German Primula Info: Tips On Caring For Primula Obonica Plants


By: Liz Baessler

Primula obconica is more commonly known as the German primrose or poison primrose. The poison name is derived from the fact that it contains the toxin primin, which is a skin irritant. In spite of this, German primrose plants produce beautiful blooms in a wide variety of colors for many months at a time, and can be very rewarding to grow. Keep reading for more German primula info.

Growing German Primroses

German primrose plants prefer sandy loam, cool temperatures, and indirect moderate light. They cannot tolerate bright summer sun, and do best indoors near, but not too close to, an eastern or western window, where they can soak up the briefer, less intense morning or afternoon light. Water your German primrose moderately; don’t over soak the soil, but don’t let it dry out completely.

Growing German primroses is easy, as long as you take some precautions. The leaves of German primrose plants are covered in tiny hairs that secrete a sticky, toxic substance. To avoid contact, you should always wear gloves while handling German primrose plants. If your skin does come into contact with the leaves, you should notice irritation almost immediately in a swollen red area that may blister and develop linear streaks. To treat the irritation, take an antihistamine and apply a 25% alcohol solution to the area as soon as possible.

Can German Primrose Be Planted Outside?

Like other primrose plants, the German primrose does very well in containers, but it can be planted outside. It is not frost hardy, so if it’s planted outside in a zone that experiences frost, it must be treated as an annual. If you want to start from seed, begin in indoor containers in July or August. By February or May, you will have blooming plants that can be transplanted outdoors.

Once plants are established, caring for Primula obonica takes very little effort.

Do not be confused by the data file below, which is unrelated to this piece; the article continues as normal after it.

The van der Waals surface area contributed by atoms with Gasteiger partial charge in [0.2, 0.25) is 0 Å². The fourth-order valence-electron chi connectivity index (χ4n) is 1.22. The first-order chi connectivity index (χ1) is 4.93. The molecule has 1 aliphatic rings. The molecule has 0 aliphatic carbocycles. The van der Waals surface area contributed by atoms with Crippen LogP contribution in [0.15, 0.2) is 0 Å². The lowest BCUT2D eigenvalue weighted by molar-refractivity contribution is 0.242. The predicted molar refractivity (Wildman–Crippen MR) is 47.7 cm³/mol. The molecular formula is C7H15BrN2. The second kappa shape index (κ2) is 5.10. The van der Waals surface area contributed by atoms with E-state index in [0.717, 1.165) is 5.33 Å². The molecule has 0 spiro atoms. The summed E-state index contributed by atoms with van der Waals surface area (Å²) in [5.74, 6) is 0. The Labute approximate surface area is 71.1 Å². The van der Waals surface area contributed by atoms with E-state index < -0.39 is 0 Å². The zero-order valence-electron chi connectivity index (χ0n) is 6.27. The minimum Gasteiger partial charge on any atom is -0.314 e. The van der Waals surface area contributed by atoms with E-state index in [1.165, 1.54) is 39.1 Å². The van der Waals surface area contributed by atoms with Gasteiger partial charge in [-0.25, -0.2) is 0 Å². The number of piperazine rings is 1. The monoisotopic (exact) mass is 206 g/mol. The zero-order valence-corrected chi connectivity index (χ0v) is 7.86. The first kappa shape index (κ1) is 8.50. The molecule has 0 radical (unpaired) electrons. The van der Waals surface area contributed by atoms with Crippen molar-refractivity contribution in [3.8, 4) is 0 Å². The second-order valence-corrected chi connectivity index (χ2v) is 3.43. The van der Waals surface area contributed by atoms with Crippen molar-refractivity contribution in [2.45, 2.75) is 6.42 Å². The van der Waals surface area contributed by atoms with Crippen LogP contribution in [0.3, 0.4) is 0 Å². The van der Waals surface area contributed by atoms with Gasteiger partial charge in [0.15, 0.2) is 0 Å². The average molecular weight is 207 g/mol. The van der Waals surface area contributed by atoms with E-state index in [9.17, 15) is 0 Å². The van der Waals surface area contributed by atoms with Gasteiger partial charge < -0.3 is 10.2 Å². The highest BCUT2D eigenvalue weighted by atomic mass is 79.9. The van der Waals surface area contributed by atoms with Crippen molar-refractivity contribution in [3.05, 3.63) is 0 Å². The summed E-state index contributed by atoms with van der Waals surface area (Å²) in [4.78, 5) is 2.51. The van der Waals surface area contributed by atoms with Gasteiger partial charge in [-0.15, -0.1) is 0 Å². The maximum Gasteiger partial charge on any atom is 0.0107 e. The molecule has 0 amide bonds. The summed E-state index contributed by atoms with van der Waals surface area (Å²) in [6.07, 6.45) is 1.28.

This article was last updated on

Read more about Primroses


How to Grow Primula Plants

Although members of the Primula genus are hardy or half hardy perennials they are frequently grown as annual in the garden.

They are a large genus and therefore have a large range in height of between 7 and 90 cm most garden grown Primula are below 30 cm.

The time of years that Primula blooms in is species dependent and ranges from late in winter through to summer.

Primula are rosette plants and may have flat, tubular or bell shaped flowers.

As they love moist soil Primula are great little plants to grow in boggy areas, as well as in borders or in rock gardens.

Some common names for Primula genus members include Primrose, Cowslip, English Primrose, Fairy primrose and Polyanthus.


Species

Of the 425 or so species of primroses, only four make good indoor plants. The inexpensive little plants that most people think of as primroses are Primula acaulis hybrids. They have colorful flowers held on short stems, close to the foliage, and often have eyes of contrasting colors. English primrose (Primula polyantha), fairy primrose (Primula malacoides) and German primrose (Primula obconica) have longer stems, and the flowers sit well above the low-growing foliage. The blooms on these species aren't always as showy as those on the hybrids, but they generally last longer.


Common Evening Primrose, Evening Star, Sun Drop, Coffee Plant, Cure-All, Fever Plant, Field Primrose, Four O'Clock, German Rampion, Large Rampion, Night Willowherb, Scabbish, Scurvish, Wild Four O'Clock